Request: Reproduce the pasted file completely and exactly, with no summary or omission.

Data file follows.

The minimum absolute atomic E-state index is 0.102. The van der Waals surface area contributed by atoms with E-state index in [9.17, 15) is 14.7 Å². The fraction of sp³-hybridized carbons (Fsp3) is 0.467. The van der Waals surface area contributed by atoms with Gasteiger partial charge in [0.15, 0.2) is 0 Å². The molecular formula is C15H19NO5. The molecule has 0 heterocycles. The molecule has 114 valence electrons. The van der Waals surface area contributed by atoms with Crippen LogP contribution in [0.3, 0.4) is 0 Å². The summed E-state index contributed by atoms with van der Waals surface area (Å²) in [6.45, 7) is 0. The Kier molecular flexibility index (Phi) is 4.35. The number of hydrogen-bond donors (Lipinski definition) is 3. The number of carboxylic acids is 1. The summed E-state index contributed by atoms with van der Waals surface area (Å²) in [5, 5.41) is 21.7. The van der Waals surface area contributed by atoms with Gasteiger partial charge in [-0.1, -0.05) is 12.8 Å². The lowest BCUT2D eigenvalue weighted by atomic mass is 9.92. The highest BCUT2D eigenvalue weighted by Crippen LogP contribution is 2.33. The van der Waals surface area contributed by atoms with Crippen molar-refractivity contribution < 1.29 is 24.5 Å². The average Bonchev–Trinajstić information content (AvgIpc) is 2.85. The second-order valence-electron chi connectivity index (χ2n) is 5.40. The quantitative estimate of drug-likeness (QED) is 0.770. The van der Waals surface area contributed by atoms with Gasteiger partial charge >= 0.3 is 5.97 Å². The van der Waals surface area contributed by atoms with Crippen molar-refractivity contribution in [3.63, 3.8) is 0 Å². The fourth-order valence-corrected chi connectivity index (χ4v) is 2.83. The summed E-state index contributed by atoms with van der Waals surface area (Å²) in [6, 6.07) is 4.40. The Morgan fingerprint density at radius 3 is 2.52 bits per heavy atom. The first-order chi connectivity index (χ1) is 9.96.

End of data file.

The minimum absolute atomic E-state index is 0.102. The van der Waals surface area contributed by atoms with E-state index in [9.17, 15) is 14.7 Å². The fraction of sp³-hybridized carbons (Fsp3) is 0.467. The van der Waals surface area contributed by atoms with Gasteiger partial charge in [0.15, 0.2) is 0 Å². The molecular formula is C15H19NO5. The molecule has 0 heterocycles. The molecule has 114 valence electrons. The van der Waals surface area contributed by atoms with Crippen LogP contribution in [0.3, 0.4) is 0 Å². The summed E-state index contributed by atoms with van der Waals surface area (Å²) in [6.45, 7) is 0. The Kier molecular flexibility index (Phi) is 4.35. The number of hydrogen-bond donors (Lipinski definition) is 3. The number of carboxylic acids is 1. The summed E-state index contributed by atoms with van der Waals surface area (Å²) in [5, 5.41) is 21.7. The van der Waals surface area contributed by atoms with Gasteiger partial charge in [-0.1, -0.05) is 12.8 Å². The lowest BCUT2D eigenvalue weighted by atomic mass is 9.92. The highest BCUT2D eigenvalue weighted by Crippen LogP contribution is 2.33. The van der Waals surface area contributed by atoms with Crippen molar-refractivity contribution < 1.29 is 24.5 Å². The average Bonchev–Trinajstić information content (AvgIpc) is 2.85. The second-order valence-electron chi connectivity index (χ2n) is 5.40. The quantitative estimate of drug-likeness (QED) is 0.770. The van der Waals surface area contributed by atoms with Gasteiger partial charge >= 0.3 is 5.97 Å². The van der Waals surface area contributed by atoms with Crippen molar-refractivity contribution in [3.63, 3.8) is 0 Å². The fourth-order valence-corrected chi connectivity index (χ4v) is 2.83. The summed E-state index contributed by atoms with van der Waals surface area (Å²) in [6, 6.07) is 4.40. The Morgan fingerprint density at radius 3 is 2.52 bits per heavy atom. The first-order chi connectivity index (χ1) is 9.96.